We left the peaceful and charming island of Carriacou behind and day sailed up the islands, gently easing ourselves into the sailing mode with a relatively short to hop Union Island in St Vincent and the Grenadines. The following day we made the 30 mile trip up to Bequia. And finally a 70 mile trip from Bequia to Rodney Bay at the north end of St Lucia. 70 miles is more than we can manage in day light and so we made a (very) early start, leaving at 2am in the morning. This means that we are shipshape and ready to go the night before and in bed by 8pm. At 2am when the buzzer sounds we haul our sleepy selves out of bed and make coffee before we can do anything. Then its engine on and heave ho on the anchor windless. Sim and I work silently as we lift anchor, tie dinghy on deck and set the sails in the dark, working as part of a well oiled team. I like these mini night sails as it means that we sit in the cockpit at night together, something that we wouldn’t do if we were doing a full overnighter. There is something much more peaceful sitting there in the darkness when someone is with you, than when you are on your own. Sim likes night sailing and the dark doesn’t bother him but I find the darkness uncomfortable with only my vivid imagination to keep me company. So with Sim at the helm and the cat in her box by my feet, I feel happy and content and safe surrounded by the darkness. I stay up for a couple of hours until the motion of the boat makes me drowsy and I go back down below to sleep for a few hours. Sim pretty much deals with most things until lunch time and then just after we approach the coast of St Lucia he goes down for a few hours rest himself and I take us up to Rodney Bay.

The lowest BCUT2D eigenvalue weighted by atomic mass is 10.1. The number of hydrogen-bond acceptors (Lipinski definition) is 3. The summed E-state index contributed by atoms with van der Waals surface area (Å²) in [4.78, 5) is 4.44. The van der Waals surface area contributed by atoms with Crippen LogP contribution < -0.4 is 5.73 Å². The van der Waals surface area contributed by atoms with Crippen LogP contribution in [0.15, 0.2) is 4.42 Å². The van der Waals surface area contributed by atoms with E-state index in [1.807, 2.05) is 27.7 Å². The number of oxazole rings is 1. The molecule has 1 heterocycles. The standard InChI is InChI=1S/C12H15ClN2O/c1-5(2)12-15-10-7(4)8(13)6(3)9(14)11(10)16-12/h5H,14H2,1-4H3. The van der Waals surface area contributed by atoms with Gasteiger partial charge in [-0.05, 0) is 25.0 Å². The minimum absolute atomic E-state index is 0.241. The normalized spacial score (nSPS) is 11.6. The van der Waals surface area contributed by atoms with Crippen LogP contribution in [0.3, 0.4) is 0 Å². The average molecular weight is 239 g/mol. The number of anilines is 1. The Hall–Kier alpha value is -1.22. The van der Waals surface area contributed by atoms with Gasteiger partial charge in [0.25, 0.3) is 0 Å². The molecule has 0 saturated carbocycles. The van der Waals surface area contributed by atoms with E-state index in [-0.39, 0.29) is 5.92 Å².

We had a romping sail between the islands once the wind picked up, with a reef in the main and the full headsail out. As usual Imagine of Falmouth who we were sailing with over took us. We had to motor sail a bit of the way to keep to windward especially when we were in the lee of the islands, unlike Imagine, whose super fast boat can get much closer to the wind than we are able to. We passed the famous Pitons and the huge sailing ship The Royal Clipper. We passed huge cruise ships out of the port of Castries. Then at 5pm we arrived with Imagine of Falmouth at Rodney Bay and in time for a well deserved glass of wine and a rum and coke, tired but happy to be here.

Wednesday, November 23, 2011

Weather Window

Its time for us to be on the move again. We have been in the country of Grenada and Carriacou for five months now and with an air of anticipation we look forward to the new season.